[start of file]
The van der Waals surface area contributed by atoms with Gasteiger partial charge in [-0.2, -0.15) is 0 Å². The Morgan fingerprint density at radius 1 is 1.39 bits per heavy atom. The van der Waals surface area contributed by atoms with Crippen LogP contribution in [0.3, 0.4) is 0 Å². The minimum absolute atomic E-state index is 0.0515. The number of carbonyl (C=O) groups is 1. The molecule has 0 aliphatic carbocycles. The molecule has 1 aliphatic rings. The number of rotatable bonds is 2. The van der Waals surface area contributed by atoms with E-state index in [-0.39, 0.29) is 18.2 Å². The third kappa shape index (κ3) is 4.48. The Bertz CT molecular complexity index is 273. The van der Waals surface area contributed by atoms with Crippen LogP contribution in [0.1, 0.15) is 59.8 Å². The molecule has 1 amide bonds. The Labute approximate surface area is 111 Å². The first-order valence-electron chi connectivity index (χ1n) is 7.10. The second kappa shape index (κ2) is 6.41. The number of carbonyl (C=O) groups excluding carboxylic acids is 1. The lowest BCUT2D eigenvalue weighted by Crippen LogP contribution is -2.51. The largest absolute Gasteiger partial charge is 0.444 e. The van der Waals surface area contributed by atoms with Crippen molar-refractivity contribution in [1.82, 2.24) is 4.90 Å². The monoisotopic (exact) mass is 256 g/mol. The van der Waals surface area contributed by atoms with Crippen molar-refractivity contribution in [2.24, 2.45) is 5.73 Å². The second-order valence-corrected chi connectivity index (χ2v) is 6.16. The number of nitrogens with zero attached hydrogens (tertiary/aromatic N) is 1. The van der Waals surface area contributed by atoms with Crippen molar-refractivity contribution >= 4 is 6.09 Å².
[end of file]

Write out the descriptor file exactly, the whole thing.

The van der Waals surface area contributed by atoms with Gasteiger partial charge in [-0.2, -0.15) is 0 Å². The Morgan fingerprint density at radius 1 is 1.39 bits per heavy atom. The van der Waals surface area contributed by atoms with Crippen LogP contribution in [0.3, 0.4) is 0 Å². The minimum absolute atomic E-state index is 0.0515. The number of carbonyl (C=O) groups is 1. The molecule has 0 aliphatic carbocycles. The molecule has 1 aliphatic rings. The number of rotatable bonds is 2. The van der Waals surface area contributed by atoms with E-state index in [-0.39, 0.29) is 18.2 Å². The third kappa shape index (κ3) is 4.48. The Bertz CT molecular complexity index is 273. The van der Waals surface area contributed by atoms with Crippen LogP contribution in [0.1, 0.15) is 59.8 Å². The molecule has 1 amide bonds. The Labute approximate surface area is 111 Å². The first-order valence-electron chi connectivity index (χ1n) is 7.10. The second kappa shape index (κ2) is 6.41. The number of carbonyl (C=O) groups excluding carboxylic acids is 1. The lowest BCUT2D eigenvalue weighted by Crippen LogP contribution is -2.51. The largest absolute Gasteiger partial charge is 0.444 e. The van der Waals surface area contributed by atoms with Crippen molar-refractivity contribution in [1.82, 2.24) is 4.90 Å². The monoisotopic (exact) mass is 256 g/mol. The van der Waals surface area contributed by atoms with Crippen molar-refractivity contribution in [2.24, 2.45) is 5.73 Å². The second-order valence-corrected chi connectivity index (χ2v) is 6.16. The number of nitrogens with zero attached hydrogens (tertiary/aromatic N) is 1. The van der Waals surface area contributed by atoms with Crippen molar-refractivity contribution >= 4 is 6.09 Å².